Tags: ira | taxes | retirement | rmd | whole | life insurance

What Is IRA Maximization?

What Is IRA Maximization?

Bryan Kuderna By Monday, 12 February 2024 09:46 AM EST Current | Bio | Archive

Social Security, employer pensions, and private savings are the three legs of the stool that make up retirement in the U.S. Social Security still makes up the bulk of income for most retirees, although its long-term solvency has economists and politicians alike sounding alarms (see “Is Social Security Secure?”).

Employer pensions have dwindled as they face a similar conundrum of funding waves of employees’ retirements possibly longer than expected. Since the early 1980s, the U.S. government has encouraged private savings to pick up the slack, primarily through IRAs (individual retirement account) and employer-sponsored defined contribution plans, such as the 401(k).

IRA History and Funding

The Traditional IRA was invented in 1974 as part of the Employee Retirement Income Security Act of 1974 (ERISA). Its primary draw in the goal of boosting private savings were its “tax advantages.” The IRA allows savers to make a tax-deductible contribution which can then grow tax-deferred. For 2024, the IRA contribution limit is $7,000, and a catch-up contribution of $1,000 is allowable for individuals over age 50. 

IRAs don’t just grow organically. They grow solely from contributions and market gains, but they are often the receptacle of “rollovers” as well.  Most employers offer some form of workplace retirement plan — 401(k) at for-profit companies, 403(b) at nonprofits and teaching institutions, Thrift Savings Plans (TSP) for the federal government, and 457 plans.

In 2024, employees can contribute $23,000 annually with a catch-up contribution of $7,500 for those aged 50 and over, with similar tax deductions as the IRA mentioned earlier. Between these higher employee contributions and possible employer matches, these balances can grow much quicker than standalone IRAs.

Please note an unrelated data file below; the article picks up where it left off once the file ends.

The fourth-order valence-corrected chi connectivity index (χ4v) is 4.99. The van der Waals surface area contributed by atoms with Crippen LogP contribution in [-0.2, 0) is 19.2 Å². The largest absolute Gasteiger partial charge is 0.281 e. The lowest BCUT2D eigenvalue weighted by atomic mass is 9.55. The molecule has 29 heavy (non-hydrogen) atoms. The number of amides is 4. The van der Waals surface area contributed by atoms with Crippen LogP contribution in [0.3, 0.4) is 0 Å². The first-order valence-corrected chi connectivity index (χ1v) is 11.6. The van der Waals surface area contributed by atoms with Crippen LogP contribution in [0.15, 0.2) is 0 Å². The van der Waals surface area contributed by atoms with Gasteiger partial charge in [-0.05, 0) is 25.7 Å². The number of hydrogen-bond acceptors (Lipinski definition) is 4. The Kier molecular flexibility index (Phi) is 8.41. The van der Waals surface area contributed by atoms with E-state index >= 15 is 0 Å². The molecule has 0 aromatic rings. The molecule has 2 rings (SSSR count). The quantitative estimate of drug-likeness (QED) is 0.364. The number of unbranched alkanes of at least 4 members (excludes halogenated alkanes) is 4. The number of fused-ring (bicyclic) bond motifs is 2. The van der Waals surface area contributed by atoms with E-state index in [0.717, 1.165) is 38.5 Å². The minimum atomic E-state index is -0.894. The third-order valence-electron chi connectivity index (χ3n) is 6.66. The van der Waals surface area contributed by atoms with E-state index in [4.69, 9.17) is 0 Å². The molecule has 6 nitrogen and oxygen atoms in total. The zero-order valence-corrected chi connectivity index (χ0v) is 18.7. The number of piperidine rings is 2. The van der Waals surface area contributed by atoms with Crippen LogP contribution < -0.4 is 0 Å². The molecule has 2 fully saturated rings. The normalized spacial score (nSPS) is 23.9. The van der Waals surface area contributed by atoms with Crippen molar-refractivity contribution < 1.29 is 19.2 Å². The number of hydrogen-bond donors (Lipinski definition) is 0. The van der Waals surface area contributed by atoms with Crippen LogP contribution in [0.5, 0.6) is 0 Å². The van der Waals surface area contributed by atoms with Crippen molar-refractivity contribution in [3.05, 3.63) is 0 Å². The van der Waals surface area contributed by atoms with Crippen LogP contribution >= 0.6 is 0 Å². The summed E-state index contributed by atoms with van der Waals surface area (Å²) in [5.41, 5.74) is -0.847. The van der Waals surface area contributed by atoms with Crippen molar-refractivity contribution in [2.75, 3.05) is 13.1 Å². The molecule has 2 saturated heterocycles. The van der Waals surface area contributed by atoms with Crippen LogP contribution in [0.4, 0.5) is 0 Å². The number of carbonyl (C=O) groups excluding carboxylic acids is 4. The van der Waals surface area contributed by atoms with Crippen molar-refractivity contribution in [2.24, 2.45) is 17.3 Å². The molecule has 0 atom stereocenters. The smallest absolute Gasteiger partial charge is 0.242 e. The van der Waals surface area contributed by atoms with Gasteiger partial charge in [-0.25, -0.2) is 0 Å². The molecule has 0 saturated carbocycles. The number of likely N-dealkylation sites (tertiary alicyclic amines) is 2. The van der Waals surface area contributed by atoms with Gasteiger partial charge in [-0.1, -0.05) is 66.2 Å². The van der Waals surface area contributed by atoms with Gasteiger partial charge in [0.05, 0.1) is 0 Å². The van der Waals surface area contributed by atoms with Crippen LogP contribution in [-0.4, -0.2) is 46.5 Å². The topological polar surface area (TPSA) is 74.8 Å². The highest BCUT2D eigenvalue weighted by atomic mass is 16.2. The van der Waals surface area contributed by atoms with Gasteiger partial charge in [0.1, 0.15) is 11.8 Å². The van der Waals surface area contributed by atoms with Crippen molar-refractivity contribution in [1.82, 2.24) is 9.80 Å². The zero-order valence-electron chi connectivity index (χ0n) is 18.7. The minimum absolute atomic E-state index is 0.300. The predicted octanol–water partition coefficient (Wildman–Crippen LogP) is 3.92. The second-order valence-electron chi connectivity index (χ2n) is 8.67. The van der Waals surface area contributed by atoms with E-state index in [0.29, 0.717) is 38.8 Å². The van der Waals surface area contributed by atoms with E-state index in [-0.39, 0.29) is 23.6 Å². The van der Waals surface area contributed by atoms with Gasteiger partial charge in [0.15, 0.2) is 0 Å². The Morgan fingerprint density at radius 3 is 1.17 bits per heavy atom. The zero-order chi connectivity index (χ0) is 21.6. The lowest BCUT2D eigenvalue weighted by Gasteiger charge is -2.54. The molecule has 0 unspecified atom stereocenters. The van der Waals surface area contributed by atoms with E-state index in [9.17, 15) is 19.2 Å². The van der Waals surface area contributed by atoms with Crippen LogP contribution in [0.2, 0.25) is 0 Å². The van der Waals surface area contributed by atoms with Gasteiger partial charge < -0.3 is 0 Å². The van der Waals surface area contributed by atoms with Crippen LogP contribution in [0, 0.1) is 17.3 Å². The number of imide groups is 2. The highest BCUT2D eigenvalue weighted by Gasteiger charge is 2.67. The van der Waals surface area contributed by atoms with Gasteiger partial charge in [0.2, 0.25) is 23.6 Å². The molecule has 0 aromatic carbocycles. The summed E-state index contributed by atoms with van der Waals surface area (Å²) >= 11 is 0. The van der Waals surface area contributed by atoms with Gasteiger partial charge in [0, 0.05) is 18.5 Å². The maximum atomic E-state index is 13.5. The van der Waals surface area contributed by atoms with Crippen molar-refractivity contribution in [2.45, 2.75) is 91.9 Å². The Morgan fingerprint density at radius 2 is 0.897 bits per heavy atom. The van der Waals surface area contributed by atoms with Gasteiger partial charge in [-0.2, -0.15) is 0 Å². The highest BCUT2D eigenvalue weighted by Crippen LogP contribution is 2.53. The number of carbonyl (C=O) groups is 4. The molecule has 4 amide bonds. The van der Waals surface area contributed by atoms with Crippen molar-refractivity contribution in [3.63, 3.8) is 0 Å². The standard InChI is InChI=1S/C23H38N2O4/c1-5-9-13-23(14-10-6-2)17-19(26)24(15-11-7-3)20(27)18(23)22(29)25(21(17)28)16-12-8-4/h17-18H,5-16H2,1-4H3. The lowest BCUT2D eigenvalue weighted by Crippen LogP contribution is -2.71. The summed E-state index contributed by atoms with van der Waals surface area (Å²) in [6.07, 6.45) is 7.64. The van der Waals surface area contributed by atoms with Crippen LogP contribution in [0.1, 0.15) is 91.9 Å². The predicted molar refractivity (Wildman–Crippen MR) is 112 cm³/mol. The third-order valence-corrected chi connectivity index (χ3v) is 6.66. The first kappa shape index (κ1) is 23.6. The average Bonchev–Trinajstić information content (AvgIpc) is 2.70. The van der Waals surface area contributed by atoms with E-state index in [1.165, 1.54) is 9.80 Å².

When employees retire or separate service, they are allowed to rollover their vested plan assets into an IRA with potentially greater investment decisions and control, while continuing to defer any taxes.

IRA Tax Concerns

So far, tax-deductible contributions and tax-deferred growth sound like “tax advantages.” However, it’s critical that retirement savers recognize their contributions not as a tax-savings, but more accurately as a tax postponement.  There are two concerns in this postponement. 

First, as a saver’s retirement investments compound over decades of their career, the income tax liability may be on a much larger pool of assets than the initial contributions they received a tax deduction on. This is obviously what investors hope for, a future sum of money much greater than their initial investment. But, a retiree may find it trickier to pay the taxes on $1 million in the future versus say $100,000 of contributions spread over the course of their career.

Second, the income tax rate a retiree will face may be as uncertain as the value of their assets decades from today. The U.S. government has sought to alleviate the dependence on Social Security and underfunded pensions through incentivizing “tax advantaged” private retirement plans, but the incentives of pre-tax IRAs focus more on the front-end than on the back-end.

According to the Congressional Research Service’s report in 2023, there are $11.5 trillion of assets in IRAs. There are an additional $26.3 trillion in employer-sponsored retirement plans, much of which may find its way eventually rolled over into IRAs. As the U.S. government grapples with over $34 trillion of debt, politicians will stay aware of the tax revenue coming from nearly $38 trillion of retirement assets.